Heather Wilhelm’s op-ed column this morning in the Chicago Tribune made a forceful and on-target point about Republican presidential candidate Donald Trump’s magical thinking.
On Wednesday, Trump delivered a landmark “serious candidate” foreign policy speech from Washington, D.C. In the hours before the speech, the media collectively freaked out in anticipation, even though Trump’s own adviser proudly announced this amusing disclaimer: “There will be no details in this speech.”
Boy, oh boy, was that ever true. But it’s 2016, my friends, the ultimate year of magical thinking! Who needs details? Let the show roll on.
Charles Krauthammer made a similar point in his Chicago Tribune column about the same Trump speech. Krauthammer didn’t call it magical thinking, but what Trump was saying was easily magical. And contradictory and confused. No thought about how to get from here to there, which is to be expected when where you want to take the country is at war with itself.
Most disturbing about Trump’s magical thinking is that it so much resembles the magical thinking that millions of Americans exhibited in 2008 when they elected Barack Obama president. Hope, hope, hope. As if hope alone was enough to get you to where you want to go. Obama’s hope-acoholics seem to have fled into the Democratic president candidate Bernie Sanders’ camp where the roadmap to the utopia he promises has no signs and no direction. Who knows, maybe some of them are in the Trump camp? It wouldn’t surprise me.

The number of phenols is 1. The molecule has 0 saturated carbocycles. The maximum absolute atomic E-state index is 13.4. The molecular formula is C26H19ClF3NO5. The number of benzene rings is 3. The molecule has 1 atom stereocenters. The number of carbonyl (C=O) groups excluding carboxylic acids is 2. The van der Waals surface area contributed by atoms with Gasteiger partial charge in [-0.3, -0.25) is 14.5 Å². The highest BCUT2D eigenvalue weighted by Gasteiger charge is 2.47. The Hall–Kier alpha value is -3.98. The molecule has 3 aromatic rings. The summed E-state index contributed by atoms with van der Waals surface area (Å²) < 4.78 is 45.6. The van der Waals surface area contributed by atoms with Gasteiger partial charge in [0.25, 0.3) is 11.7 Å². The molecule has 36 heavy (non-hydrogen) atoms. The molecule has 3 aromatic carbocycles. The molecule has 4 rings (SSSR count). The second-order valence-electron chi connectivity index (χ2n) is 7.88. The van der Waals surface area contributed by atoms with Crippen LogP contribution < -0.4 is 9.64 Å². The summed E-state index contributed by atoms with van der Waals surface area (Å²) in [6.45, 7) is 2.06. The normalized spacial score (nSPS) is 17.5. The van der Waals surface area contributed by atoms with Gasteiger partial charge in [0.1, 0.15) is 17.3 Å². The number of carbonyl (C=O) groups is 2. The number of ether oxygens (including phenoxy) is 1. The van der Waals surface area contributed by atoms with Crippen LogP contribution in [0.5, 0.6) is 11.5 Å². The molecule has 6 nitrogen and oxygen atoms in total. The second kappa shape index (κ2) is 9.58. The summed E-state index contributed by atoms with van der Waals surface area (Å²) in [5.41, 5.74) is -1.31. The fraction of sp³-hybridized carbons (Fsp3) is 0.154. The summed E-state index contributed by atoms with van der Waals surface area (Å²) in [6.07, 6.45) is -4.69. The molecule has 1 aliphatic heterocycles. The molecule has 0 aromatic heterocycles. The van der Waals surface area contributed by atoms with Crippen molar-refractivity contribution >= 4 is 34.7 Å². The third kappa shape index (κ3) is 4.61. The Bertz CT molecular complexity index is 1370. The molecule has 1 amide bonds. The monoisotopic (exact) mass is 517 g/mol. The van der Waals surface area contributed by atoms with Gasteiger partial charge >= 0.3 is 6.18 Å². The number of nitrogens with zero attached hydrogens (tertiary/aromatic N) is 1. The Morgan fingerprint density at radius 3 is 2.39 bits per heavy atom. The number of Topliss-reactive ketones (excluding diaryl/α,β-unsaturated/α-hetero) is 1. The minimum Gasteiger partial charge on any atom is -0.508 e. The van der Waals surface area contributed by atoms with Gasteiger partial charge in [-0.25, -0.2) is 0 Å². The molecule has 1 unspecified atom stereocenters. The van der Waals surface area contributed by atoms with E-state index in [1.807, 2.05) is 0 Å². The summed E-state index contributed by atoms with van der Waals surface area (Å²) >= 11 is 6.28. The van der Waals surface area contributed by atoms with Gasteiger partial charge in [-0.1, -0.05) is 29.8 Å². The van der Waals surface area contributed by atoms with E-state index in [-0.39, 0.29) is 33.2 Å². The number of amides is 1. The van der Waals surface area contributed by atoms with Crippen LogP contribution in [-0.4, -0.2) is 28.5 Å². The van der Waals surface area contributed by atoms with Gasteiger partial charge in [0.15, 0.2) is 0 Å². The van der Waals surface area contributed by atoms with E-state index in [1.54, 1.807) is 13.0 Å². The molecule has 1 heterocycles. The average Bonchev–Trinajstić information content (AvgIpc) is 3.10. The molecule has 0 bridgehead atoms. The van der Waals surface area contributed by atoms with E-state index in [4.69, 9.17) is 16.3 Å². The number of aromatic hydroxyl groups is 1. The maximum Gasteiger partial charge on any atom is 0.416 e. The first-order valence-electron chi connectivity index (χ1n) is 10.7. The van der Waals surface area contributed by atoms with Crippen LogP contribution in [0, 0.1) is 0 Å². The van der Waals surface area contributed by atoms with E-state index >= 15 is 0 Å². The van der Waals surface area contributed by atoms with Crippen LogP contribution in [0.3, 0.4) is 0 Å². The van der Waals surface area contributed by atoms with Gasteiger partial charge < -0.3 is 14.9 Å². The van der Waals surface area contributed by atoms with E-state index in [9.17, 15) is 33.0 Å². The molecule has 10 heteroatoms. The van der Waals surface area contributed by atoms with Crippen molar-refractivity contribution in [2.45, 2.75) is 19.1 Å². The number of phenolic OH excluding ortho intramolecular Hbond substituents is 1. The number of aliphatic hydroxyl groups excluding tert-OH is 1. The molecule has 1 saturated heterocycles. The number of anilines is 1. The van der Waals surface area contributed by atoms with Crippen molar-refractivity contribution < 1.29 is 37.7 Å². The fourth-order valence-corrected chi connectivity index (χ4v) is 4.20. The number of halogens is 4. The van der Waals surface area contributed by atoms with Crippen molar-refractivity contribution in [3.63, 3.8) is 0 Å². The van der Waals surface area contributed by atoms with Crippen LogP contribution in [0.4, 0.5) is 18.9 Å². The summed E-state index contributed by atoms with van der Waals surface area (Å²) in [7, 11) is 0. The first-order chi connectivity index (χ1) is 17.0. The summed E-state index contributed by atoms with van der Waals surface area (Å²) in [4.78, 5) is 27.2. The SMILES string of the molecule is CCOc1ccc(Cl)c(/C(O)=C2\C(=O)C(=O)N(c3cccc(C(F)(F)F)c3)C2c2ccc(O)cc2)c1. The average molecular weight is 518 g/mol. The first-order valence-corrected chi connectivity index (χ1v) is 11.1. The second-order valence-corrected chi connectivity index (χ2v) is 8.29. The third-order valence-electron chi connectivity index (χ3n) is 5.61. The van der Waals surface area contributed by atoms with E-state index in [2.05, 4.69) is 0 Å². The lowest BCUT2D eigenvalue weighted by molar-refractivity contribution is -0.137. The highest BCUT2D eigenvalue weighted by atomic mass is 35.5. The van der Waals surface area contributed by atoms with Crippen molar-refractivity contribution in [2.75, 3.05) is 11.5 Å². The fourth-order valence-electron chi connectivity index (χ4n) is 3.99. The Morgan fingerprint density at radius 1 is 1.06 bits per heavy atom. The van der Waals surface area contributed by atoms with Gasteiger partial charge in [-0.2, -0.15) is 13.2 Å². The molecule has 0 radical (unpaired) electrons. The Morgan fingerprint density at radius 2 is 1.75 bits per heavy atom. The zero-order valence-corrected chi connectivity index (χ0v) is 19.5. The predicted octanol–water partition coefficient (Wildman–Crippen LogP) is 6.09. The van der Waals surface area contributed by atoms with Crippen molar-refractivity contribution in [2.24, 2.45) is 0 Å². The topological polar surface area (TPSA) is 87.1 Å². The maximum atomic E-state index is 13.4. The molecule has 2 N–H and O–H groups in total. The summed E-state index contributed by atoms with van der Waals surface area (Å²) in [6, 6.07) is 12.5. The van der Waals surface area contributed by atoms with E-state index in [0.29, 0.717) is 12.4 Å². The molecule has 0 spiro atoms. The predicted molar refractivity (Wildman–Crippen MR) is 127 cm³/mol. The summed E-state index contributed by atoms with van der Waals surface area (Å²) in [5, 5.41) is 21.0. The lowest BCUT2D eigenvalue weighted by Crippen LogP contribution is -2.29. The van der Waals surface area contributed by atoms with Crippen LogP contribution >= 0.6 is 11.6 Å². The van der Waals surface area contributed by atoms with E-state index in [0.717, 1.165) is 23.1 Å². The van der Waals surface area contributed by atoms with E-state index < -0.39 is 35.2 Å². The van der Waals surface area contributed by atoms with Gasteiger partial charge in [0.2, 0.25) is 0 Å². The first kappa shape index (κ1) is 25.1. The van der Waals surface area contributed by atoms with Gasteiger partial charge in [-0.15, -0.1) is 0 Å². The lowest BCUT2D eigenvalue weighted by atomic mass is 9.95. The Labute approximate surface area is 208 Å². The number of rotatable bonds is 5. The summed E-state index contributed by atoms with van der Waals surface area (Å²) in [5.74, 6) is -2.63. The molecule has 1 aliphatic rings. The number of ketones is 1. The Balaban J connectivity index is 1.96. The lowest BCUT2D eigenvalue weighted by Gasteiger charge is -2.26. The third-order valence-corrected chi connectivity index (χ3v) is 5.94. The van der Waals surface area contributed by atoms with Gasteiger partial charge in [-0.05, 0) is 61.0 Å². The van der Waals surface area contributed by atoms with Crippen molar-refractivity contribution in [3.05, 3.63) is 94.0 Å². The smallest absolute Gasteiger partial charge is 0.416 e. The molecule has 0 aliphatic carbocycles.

The year of magical thinking, indeed. Even backers of Republic candidate Ted Cruz engage in such magical thinking. As an “outsider,” he’ll get things done, they intone.
Well, good luck with that.
Accomplishing goals–whatever they are–requires intellectual discipline and realistic contemplation. What steps do I need to take to get even half-way to my goal? How do I assess the obstacles? Is my plan workable? Success is in the details.
I blame the American electorate as much as the candidates themselves for such crippled thinking. As we slouch toward a society that more and more demands instant gratification, the reality of how to achieve it fads ever further into irrelevance. But what does it matter? If Trump is elected and fails on so many fronts to accomplish those will-‘o-the-wisp goals he’s baiting voters with, we can just wait until the next election when a candidate shows up to promise even more magic.
Read why Americans need to learn about the nation’s most ignored war.
Find out what freelance editorial services I can provide for you.
Want to be notified by email when I post? Type your email address in the box and click the “create subscription” button. My list is completely spam free, and you can opt out at any time.